firm news

Claire Taylor-Evans
Claire Taylor-Evans,
Managing the skills gap in the UK tech industry
20 December 2018

There are currently 1.64 million digital and tech jobs in the UK. This sector is creating jobs twice as quickly as non-digital and tech sectors, however, the evidence suggests there are not enough domestic workers to fill the available vacancies.

A further problem for the tech sector is staff retention. Typically those working in the tech sector will change employers every 18 months to ensure they are part of the “next big thing” and involved in the latest technology.

With the uncertainties caused by Brexit compounding the problem and fewer people attracted to working in the UK, tech companies face a major skills and talent gap – in both attracting candidates and retaining their existing employees.

Despite measures announced by the Prime Minister in November 2017 to counteract this problem and boost investment in UK digital and tech growth, such as doubling the number of visas available to the brightest and best talent from around the world; investment of £21 million to expand Tech City UK into a nationwide network, “Tech Nation,” to accelerate the growth of the digital tech sector across the country and a new £20 million fund to help public services take advantage of UK expertise in innovative technologies like Artificial Intelligence, many organisations are still facing difficulties.

So what can employers do right now?

With a limited talent pool available within in the UK, employers will need to look outside the UK to fill vacancies. EU staff are a viable option, at least until the end of the Transition Period, but after that, the Government’s Immigration White Paper, expected to be published later today, will confirm that EU citizens will have to apply under the Tier 2 system along with all other International candidates. Tier 2 requires UK employers to register as a Licensed Sponsor and brings substantial additional recruitment costs and hurdles, such as a minimum salary level of £30,000. This creates extra difficulties for tech employers where the starting salary for many essential technical roles is much lower and additional red tape and slow recruitment processes will deter highly mobile tech talent.

Retaining staff

Therefore, it is more important than ever for employers to look after the employees that they already have. How can you stand out from your competitors?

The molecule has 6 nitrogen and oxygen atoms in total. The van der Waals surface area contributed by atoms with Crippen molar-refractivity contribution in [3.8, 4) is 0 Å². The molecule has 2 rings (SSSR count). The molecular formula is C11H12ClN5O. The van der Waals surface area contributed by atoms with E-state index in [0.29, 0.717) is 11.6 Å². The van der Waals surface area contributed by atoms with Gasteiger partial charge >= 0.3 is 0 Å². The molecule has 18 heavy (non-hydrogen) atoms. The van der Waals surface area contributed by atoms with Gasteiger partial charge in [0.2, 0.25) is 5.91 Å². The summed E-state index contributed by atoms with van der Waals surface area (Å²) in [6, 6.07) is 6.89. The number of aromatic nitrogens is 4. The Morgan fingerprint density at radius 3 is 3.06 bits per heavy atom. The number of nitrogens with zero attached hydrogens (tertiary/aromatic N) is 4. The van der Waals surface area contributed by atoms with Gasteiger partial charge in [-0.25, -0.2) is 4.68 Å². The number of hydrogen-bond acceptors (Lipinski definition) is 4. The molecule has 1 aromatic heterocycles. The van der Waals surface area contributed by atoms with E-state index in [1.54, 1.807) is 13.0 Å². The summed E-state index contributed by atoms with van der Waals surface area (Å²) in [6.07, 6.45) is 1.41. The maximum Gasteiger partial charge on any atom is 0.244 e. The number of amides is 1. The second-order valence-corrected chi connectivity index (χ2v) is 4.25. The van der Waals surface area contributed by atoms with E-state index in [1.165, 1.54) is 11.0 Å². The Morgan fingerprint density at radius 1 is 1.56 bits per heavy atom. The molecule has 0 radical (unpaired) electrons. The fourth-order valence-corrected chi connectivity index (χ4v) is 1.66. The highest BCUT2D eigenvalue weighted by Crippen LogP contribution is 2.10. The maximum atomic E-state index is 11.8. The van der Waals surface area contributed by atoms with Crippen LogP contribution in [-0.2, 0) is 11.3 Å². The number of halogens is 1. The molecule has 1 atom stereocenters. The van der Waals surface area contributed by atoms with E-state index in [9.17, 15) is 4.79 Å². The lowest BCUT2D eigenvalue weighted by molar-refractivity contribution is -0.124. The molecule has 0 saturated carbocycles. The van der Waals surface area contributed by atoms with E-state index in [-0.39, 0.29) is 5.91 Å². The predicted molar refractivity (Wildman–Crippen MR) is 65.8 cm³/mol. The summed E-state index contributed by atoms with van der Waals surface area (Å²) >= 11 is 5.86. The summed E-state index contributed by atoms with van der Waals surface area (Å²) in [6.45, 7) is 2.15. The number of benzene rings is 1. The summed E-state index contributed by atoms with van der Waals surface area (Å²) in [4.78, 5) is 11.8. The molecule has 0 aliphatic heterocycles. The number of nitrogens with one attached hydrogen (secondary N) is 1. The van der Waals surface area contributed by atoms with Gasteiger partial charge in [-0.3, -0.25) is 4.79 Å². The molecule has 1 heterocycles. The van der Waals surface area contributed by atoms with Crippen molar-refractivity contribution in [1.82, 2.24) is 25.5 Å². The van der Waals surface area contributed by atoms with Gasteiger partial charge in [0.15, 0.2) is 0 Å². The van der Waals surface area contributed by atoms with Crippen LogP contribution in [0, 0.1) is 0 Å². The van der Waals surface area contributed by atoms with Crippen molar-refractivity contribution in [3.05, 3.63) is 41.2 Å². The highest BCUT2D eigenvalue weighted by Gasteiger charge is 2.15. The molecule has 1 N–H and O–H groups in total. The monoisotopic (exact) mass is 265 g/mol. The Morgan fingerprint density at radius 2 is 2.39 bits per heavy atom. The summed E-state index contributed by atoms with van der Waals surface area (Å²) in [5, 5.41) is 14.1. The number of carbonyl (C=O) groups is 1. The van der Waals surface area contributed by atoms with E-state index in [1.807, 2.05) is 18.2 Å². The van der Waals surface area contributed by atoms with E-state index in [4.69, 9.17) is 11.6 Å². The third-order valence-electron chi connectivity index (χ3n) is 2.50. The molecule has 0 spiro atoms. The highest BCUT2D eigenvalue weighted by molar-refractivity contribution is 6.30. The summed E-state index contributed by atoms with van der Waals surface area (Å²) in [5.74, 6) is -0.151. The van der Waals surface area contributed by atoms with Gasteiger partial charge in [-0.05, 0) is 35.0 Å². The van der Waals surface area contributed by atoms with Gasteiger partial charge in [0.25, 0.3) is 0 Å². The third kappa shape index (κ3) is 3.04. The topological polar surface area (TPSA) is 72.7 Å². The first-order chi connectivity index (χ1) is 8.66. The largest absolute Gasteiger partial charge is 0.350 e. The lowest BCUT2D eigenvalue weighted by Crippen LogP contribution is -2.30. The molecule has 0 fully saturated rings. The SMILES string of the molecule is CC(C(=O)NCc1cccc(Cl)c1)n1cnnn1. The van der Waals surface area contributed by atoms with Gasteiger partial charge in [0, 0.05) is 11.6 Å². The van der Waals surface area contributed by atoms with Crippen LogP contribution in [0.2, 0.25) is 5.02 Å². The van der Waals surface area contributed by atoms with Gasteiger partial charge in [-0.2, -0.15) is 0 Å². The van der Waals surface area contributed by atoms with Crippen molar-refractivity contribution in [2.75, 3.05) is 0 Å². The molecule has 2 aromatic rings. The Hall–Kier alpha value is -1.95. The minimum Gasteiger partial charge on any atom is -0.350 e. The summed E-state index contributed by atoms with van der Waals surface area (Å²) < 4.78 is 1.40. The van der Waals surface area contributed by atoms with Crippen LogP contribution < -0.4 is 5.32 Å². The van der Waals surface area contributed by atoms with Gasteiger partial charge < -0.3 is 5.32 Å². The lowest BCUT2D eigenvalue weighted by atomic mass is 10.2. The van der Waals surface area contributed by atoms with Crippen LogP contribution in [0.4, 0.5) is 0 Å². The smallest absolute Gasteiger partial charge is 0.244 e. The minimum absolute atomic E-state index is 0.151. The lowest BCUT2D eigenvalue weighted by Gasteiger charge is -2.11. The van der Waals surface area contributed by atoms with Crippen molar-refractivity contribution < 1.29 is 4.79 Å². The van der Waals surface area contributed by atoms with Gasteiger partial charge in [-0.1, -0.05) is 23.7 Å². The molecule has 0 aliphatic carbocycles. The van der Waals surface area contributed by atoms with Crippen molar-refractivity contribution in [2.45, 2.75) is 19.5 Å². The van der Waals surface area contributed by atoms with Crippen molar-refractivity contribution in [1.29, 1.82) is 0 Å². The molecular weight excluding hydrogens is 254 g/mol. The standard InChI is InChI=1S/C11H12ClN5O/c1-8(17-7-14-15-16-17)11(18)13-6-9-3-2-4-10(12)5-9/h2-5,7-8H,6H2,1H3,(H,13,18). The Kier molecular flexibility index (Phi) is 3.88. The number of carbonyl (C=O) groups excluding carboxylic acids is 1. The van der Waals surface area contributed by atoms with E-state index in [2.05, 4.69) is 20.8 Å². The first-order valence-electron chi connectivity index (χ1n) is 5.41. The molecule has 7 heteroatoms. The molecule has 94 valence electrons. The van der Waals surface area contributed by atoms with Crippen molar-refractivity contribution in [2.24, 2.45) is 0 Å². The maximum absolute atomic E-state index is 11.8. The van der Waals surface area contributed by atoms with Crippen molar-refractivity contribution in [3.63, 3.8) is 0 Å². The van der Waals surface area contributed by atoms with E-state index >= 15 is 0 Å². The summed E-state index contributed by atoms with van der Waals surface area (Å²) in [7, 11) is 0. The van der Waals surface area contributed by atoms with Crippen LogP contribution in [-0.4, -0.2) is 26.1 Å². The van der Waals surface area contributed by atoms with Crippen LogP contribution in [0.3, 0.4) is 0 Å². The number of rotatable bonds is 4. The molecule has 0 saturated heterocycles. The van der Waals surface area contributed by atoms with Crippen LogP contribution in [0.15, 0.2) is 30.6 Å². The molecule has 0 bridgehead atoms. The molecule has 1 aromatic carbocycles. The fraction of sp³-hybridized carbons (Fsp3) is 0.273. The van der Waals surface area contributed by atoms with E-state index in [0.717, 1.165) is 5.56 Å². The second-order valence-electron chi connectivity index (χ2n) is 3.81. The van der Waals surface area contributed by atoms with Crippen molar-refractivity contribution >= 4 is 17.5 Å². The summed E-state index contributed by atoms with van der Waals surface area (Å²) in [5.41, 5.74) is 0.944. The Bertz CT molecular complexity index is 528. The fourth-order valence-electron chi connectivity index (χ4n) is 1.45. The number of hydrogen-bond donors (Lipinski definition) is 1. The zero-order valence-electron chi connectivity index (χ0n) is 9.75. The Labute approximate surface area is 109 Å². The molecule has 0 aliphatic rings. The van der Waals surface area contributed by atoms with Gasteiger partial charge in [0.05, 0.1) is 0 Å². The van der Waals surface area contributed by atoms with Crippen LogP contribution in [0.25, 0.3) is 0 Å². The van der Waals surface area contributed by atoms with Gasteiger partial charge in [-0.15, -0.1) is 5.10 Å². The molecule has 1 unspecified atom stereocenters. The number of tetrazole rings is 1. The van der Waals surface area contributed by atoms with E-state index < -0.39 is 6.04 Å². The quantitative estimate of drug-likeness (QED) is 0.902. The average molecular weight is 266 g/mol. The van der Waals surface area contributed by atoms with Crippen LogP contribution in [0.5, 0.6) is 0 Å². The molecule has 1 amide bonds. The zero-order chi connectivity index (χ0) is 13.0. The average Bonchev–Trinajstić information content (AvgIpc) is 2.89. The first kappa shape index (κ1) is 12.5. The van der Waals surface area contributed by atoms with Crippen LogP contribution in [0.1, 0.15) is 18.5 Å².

• Competitive salary and benefits are the minimum but remember Generation Z employees expect something more!
  • Invest in your staff and their career progression, coaching and mentoring are valuable tools to assist with this.
  • “Upskill” your staff by offering relevant training. Consider whether you can utilise the apprenticeship levy.
  • Consider your values and culture, these are of increasing importance for all employees. 
  • Inclusivity and diversity are key - Analyse your gender and ethnicity pay gap and any barriers to progression and take steps to address these.
  • Register as a Licensed Sponsor, if you are not already, this will mean that you can employ international and, post-Brexit, EU talent.
  • If you are already a Licensed Sponsor, invest in compliance training. The sponsorship Licence comes with onerous reporting and recording obligations which, if breached, can result in the loss of the licence and all sponsored migrants. 
  • Help existing staff with the EU settlement scheme, offer them surgeries and access to specialist business immigration professionals such as Boyes Turner’s Business Immigration team.

For assistance with any Business Immigration matter or for help with your organisation’s Gender Pay Gap report contact Claire Taylor-Evans at [email protected].

Consistent with our policy when giving comment and advice on a non-specific basis, we cannot assume legal responsibility for the accuracy of any particular statement. In the case of specific problems we recommend that professional advice be sought.

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